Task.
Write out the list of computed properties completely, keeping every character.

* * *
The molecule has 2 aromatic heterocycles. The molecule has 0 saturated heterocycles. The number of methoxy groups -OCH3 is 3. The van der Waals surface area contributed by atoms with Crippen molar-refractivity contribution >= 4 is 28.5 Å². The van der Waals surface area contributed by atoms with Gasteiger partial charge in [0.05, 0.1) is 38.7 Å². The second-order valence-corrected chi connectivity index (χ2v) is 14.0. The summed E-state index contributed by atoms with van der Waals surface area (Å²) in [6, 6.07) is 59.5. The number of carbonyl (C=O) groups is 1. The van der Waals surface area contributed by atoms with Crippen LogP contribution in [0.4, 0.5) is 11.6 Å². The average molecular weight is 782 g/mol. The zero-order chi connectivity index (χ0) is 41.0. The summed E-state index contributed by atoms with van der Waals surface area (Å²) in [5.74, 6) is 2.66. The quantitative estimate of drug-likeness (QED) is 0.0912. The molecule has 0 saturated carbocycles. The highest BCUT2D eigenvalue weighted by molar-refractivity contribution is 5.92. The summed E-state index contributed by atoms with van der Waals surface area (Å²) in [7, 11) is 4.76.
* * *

The molecule has 2 aromatic heterocycles. The molecule has 0 saturated heterocycles. The number of methoxy groups -OCH3 is 3. The van der Waals surface area contributed by atoms with Crippen molar-refractivity contribution >= 4 is 28.5 Å². The van der Waals surface area contributed by atoms with Gasteiger partial charge in [0.05, 0.1) is 38.7 Å². The second-order valence-corrected chi connectivity index (χ2v) is 14.0. The summed E-state index contributed by atoms with van der Waals surface area (Å²) in [6, 6.07) is 59.5. The number of carbonyl (C=O) groups is 1. The van der Waals surface area contributed by atoms with Crippen LogP contribution in [0.4, 0.5) is 11.6 Å². The average molecular weight is 782 g/mol. The zero-order chi connectivity index (χ0) is 41.0. The summed E-state index contributed by atoms with van der Waals surface area (Å²) in [5.74, 6) is 2.66. The quantitative estimate of drug-likeness (QED) is 0.0912. The molecule has 0 saturated carbocycles. The highest BCUT2D eigenvalue weighted by molar-refractivity contribution is 5.92. The summed E-state index contributed by atoms with van der Waals surface area (Å²) in [7, 11) is 4.76.